Below, left to right: Russian opera singer Svetlana Kasyan, her daughter Natalia, her husband, a Russian from Rostov-on-Don, Leonid Sevastianov, 44, and Pope Francis, 86, in the Domus Santa Marta, where Pope Francis lives, in November 2013 (they have met on eight different occasions)
Below, a hand-written note in Italian, dated May 5, 2022, from Pope Francis to Leonid and Svetlana, where Pope Francis thanks them for their “attitude of peace” adding “we Christians must be ambassadors of peace, carrying out peace, preaching peace, living in peace” and saying “thank you for all that you do in this regard” (link)
Letter #52, 2023 Wednesday, February 22: Ceasefire
Pope Francis appealed today, on Ash Wednesday, the start of Lent, for a ceasefire in the war in Ukraine as the 1st anniversary of the war, which began on February 24, 2022, approaches (link; the appeal is in Italian at the bottom of the page).
The Pope has appealed publicly for peace on more than 100 occasions since the start of the war.
Below is the full text of what Francis said, followed by a Reuters report on the appeal.
Following that, two curious articles which may or may not have something important to do with this terrible war, which now threatens to expand further:
1) from Tass, the Russian news agency, two days ago, February 20, about the claim that Pope Francis has told a relatively young Russian “Old Russian Orthodox Believer” named Leonid Sevastianov that he would like to visit… the world-famous leopard preserve in Russia’s far eastern Siberia(!)
2) from Il Sismografo, an influential news aggregator in Rome read by nearly all Vatican journalists, this morning, on this same curious story of alleged direct contacts between Francis and Sevastianov
An unusual friendship between a Pope and a Russian
The Pope first met Sevastianov in November 2013 in the Domus Santa Marta.
I was present at that meeting.
Our Urbi et Orbi Foundation had been organizing a concert to honor Pope Francis for his live televised, day-long public “Day of Prayer for Peace in Syria” on September 7, 2013, in St. Peter’s Square. (Francis spent hours in prayer in the Square that day.)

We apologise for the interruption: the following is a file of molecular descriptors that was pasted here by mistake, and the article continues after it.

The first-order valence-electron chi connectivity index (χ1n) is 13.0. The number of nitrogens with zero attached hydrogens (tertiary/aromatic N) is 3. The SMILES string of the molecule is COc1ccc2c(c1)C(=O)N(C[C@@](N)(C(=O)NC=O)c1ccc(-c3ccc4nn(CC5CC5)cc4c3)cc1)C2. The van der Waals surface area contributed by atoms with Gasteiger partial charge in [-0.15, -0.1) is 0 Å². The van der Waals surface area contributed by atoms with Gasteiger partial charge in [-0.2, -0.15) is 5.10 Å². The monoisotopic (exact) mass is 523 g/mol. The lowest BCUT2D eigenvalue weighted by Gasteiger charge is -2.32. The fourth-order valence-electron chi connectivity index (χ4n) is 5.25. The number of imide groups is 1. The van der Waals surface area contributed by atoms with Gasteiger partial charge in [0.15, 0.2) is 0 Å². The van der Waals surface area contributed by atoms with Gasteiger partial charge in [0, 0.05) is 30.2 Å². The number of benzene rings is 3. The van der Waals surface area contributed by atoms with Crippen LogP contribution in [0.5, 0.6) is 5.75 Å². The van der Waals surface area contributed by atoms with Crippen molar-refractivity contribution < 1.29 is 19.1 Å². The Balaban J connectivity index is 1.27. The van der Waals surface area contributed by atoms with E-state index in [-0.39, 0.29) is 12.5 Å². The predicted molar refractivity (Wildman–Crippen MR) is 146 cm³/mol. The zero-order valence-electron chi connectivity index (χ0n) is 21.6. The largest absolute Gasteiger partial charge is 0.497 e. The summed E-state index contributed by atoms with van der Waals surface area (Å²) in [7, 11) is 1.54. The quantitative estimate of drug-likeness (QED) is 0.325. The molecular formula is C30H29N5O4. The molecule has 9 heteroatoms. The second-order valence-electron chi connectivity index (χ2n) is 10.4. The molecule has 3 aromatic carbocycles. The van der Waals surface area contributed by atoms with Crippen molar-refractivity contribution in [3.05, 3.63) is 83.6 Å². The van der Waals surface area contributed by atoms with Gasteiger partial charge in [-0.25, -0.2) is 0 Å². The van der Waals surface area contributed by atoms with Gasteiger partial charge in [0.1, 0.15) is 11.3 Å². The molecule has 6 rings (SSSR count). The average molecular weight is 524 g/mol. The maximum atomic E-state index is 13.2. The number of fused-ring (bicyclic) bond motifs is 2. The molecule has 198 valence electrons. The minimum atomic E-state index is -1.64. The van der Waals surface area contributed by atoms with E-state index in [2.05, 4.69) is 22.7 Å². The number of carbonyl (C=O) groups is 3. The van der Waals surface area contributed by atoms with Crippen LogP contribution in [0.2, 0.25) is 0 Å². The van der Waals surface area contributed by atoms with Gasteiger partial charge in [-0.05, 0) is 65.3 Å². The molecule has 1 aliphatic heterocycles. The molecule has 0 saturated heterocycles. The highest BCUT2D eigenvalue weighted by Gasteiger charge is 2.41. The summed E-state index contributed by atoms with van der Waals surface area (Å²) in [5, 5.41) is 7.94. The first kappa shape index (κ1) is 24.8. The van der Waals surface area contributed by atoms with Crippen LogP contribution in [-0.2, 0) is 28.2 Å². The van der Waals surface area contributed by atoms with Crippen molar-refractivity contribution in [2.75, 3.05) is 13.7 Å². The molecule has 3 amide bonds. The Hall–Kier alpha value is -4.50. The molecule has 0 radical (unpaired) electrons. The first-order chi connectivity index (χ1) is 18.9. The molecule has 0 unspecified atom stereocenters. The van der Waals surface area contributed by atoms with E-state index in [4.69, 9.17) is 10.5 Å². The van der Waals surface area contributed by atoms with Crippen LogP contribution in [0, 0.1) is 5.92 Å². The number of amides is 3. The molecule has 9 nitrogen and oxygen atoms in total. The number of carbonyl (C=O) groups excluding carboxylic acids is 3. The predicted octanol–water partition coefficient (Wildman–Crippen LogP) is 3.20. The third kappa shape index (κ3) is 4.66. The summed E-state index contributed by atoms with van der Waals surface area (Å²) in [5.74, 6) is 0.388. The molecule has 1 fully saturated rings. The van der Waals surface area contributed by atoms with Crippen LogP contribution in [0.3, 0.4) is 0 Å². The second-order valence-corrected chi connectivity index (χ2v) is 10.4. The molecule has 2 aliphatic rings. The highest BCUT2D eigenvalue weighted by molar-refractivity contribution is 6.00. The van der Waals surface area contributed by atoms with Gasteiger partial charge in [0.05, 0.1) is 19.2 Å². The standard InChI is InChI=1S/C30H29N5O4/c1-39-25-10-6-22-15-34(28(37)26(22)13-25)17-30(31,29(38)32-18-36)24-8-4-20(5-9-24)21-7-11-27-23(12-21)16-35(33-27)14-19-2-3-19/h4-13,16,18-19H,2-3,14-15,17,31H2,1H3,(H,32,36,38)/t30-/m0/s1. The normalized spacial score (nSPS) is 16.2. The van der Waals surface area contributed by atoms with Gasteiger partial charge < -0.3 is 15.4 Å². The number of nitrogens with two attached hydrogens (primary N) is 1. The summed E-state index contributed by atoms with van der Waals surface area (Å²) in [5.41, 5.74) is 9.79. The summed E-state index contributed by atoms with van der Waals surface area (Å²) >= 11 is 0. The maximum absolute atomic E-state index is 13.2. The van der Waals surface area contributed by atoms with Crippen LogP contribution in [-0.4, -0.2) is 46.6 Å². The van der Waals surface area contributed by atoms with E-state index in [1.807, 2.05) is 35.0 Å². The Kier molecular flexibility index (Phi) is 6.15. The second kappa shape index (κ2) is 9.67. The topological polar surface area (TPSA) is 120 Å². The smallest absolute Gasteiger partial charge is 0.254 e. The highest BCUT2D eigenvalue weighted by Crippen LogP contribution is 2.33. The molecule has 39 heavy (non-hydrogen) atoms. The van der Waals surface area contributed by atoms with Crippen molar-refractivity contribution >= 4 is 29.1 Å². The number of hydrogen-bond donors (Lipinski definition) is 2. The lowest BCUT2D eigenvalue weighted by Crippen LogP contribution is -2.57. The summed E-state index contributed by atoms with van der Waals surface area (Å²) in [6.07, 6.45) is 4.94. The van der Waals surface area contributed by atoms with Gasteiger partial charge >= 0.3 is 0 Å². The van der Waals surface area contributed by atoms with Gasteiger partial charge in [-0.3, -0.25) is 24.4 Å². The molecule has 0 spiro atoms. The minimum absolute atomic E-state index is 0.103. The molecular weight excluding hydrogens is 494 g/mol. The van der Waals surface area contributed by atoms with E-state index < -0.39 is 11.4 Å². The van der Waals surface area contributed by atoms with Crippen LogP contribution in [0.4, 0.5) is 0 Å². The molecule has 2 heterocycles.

The concert was held two months later, on November 12, 2013, and the lead singer was Sevastianov’s wife, Russian opera soprano Svetlana Kasyan.
We were all invited to stay in the Domus Santa Marta.
We invited the Pope to attend the concert on the evening of the 12th, but the Pope declined, instead sending his personal secretary, Monsignor Fabian Pedacchio. He did attend the concert.
Pope Francis the next day expressed the desire to meet the Russian soprano, and greeted Leonid and Svetlana.
A friendship was born.
On several occasions in the succeeding years, the two have stayed in the Domus Santa Marta when visiting Rome, sometimes along with their young daughter, Natalia.
So it is a fact that the Pope knows Sevastianov.
(Here are three links to articles about Sevastianov, link, link, and link).
But many journalists are skeptical about the claim that Pope Francis is actually in regular contact with Sevastianov.
Sevastianov told me yesterday that a considerable part of the communications are personal in nature, as ordinary messages between friends, but they also contain expressions of the Pope’s desire to visit Russia, of his desire for the war to end, of his desire for peace.
Two days ago in Russia, the Russian news agency Tass reported Sevastianov had said that the Pope wishes to visit Russia later this year (if such a visit could be arranged) to see… a world-famous Siberian leopard preserve.(!)
Then this morning, in Rome, Luis Badilla, editor of Il Sismografo, wrote a long piece treating the entire matter as some sort of bizarre joke, adding that, if the Vatican is actually resorting to “parallel channels” like Sevastianov to conduct diplomacy, it should be the cause of… weeping.(!)
I asked Sevastianov if it is true that the Pope would like to see the leopards in Siberia.
“Yes,” he said. “It is also a peace gesture of Pope. While tanks called leopards are on the battle field, the Pope wants to go to real leopards.”
Sevastianov last year explained what he thinks the Pope could possibly accomplish.
“I think there is no other alternative (than the Vatican) for peace, not only for Ukraine but for the whole world,” Sevastianov said. “Indeed, after the Second World War, we did not create an institution that preserved us from war [Note: in other words, the UN did not accomplish this task]. When we base our relations only on economics, war always breaks out in the end. We must create a new institution based on faith. There is only one institution, one state, that has always been neutral and opposed to war: the Vatican.”
So what Sevastianov is actually proposing is a new faith-based global institution which would play the necessary peace-keeping role in human affairs that the secularized UN has, regrettably, failed to play.
The Vatican has neither confirmed nor denied the contacts between the two, or the content of the messages between them. —RM
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